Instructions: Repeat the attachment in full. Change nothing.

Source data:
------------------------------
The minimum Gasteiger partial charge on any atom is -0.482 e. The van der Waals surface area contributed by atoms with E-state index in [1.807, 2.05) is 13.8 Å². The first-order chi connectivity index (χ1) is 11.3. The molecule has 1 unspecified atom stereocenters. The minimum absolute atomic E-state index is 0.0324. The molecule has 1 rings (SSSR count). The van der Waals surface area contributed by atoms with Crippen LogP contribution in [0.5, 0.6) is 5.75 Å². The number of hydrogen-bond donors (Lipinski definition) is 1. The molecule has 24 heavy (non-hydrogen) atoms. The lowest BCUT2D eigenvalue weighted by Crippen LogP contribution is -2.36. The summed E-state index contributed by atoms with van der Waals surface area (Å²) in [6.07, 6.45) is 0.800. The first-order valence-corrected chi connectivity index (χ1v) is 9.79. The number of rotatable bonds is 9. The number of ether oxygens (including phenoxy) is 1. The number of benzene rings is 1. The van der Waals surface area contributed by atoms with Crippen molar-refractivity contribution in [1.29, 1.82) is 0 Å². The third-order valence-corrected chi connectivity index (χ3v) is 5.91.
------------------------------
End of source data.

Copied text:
The minimum Gasteiger partial charge on any atom is -0.482 e. The van der Waals surface area contributed by atoms with E-state index in [1.807, 2.05) is 13.8 Å². The first-order chi connectivity index (χ1) is 11.3. The molecule has 1 unspecified atom stereocenters. The minimum absolute atomic E-state index is 0.0324. The molecule has 1 rings (SSSR count). The van der Waals surface area contributed by atoms with Crippen LogP contribution in [0.5, 0.6) is 5.75 Å². The number of hydrogen-bond donors (Lipinski definition) is 1. The molecule has 24 heavy (non-hydrogen) atoms. The lowest BCUT2D eigenvalue weighted by Crippen LogP contribution is -2.36. The summed E-state index contributed by atoms with van der Waals surface area (Å²) in [6.07, 6.45) is 0.800. The first-order valence-corrected chi connectivity index (χ1v) is 9.79. The number of rotatable bonds is 9. The number of ether oxygens (including phenoxy) is 1. The number of benzene rings is 1. The van der Waals surface area contributed by atoms with Crippen molar-refractivity contribution in [1.29, 1.82) is 0 Å². The third-order valence-corrected chi connectivity index (χ3v) is 5.91.